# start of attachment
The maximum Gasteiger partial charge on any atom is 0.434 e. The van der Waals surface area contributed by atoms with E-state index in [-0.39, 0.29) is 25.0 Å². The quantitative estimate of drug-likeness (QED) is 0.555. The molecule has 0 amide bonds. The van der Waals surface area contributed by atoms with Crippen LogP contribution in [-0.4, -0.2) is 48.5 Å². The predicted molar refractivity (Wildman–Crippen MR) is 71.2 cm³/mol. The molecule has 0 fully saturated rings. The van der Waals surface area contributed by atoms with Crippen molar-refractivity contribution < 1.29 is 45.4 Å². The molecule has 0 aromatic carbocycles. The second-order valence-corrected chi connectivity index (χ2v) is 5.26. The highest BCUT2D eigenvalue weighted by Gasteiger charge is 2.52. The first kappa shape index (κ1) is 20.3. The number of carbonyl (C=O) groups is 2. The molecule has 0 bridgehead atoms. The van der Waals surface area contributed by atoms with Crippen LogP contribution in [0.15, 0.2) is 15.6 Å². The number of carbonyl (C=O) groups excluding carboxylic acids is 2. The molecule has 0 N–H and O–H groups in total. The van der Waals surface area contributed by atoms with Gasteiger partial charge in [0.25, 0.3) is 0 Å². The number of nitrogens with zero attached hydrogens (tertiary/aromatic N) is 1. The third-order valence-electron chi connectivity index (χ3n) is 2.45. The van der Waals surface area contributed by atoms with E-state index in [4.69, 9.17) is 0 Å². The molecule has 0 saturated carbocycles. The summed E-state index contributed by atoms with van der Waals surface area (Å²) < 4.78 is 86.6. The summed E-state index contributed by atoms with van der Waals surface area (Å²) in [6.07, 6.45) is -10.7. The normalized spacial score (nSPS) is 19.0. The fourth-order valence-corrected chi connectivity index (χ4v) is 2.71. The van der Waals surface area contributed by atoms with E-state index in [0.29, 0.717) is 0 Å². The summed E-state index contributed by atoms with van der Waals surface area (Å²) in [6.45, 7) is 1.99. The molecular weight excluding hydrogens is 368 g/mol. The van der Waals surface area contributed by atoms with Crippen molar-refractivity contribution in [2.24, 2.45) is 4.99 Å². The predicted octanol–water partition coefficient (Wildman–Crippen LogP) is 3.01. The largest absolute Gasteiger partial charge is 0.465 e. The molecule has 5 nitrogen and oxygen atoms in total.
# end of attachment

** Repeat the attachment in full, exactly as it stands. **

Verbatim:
The maximum Gasteiger partial charge on any atom is 0.434 e. The van der Waals surface area contributed by atoms with E-state index in [-0.39, 0.29) is 25.0 Å². The quantitative estimate of drug-likeness (QED) is 0.555. The molecule has 0 amide bonds. The van der Waals surface area contributed by atoms with Crippen LogP contribution in [-0.4, -0.2) is 48.5 Å². The predicted molar refractivity (Wildman–Crippen MR) is 71.2 cm³/mol. The molecule has 0 fully saturated rings. The van der Waals surface area contributed by atoms with Crippen molar-refractivity contribution < 1.29 is 45.4 Å². The molecule has 0 aromatic carbocycles. The second-order valence-corrected chi connectivity index (χ2v) is 5.26. The highest BCUT2D eigenvalue weighted by Gasteiger charge is 2.52. The first kappa shape index (κ1) is 20.3. The number of carbonyl (C=O) groups is 2. The molecule has 0 bridgehead atoms. The van der Waals surface area contributed by atoms with Crippen LogP contribution in [0.15, 0.2) is 15.6 Å². The number of carbonyl (C=O) groups excluding carboxylic acids is 2. The molecule has 0 N–H and O–H groups in total. The van der Waals surface area contributed by atoms with Gasteiger partial charge in [0.25, 0.3) is 0 Å². The number of nitrogens with zero attached hydrogens (tertiary/aromatic N) is 1. The third-order valence-electron chi connectivity index (χ3n) is 2.45. The van der Waals surface area contributed by atoms with E-state index in [4.69, 9.17) is 0 Å². The molecule has 0 saturated carbocycles. The summed E-state index contributed by atoms with van der Waals surface area (Å²) < 4.78 is 86.6. The summed E-state index contributed by atoms with van der Waals surface area (Å²) in [6.07, 6.45) is -10.7. The normalized spacial score (nSPS) is 19.0. The fourth-order valence-corrected chi connectivity index (χ4v) is 2.71. The van der Waals surface area contributed by atoms with E-state index in [0.29, 0.717) is 0 Å². The summed E-state index contributed by atoms with van der Waals surface area (Å²) in [6.45, 7) is 1.99. The molecular weight excluding hydrogens is 368 g/mol. The van der Waals surface area contributed by atoms with Crippen molar-refractivity contribution in [2.24, 2.45) is 4.99 Å². The predicted octanol–water partition coefficient (Wildman–Crippen LogP) is 3.01. The largest absolute Gasteiger partial charge is 0.465 e. The molecule has 5 nitrogen and oxygen atoms in total.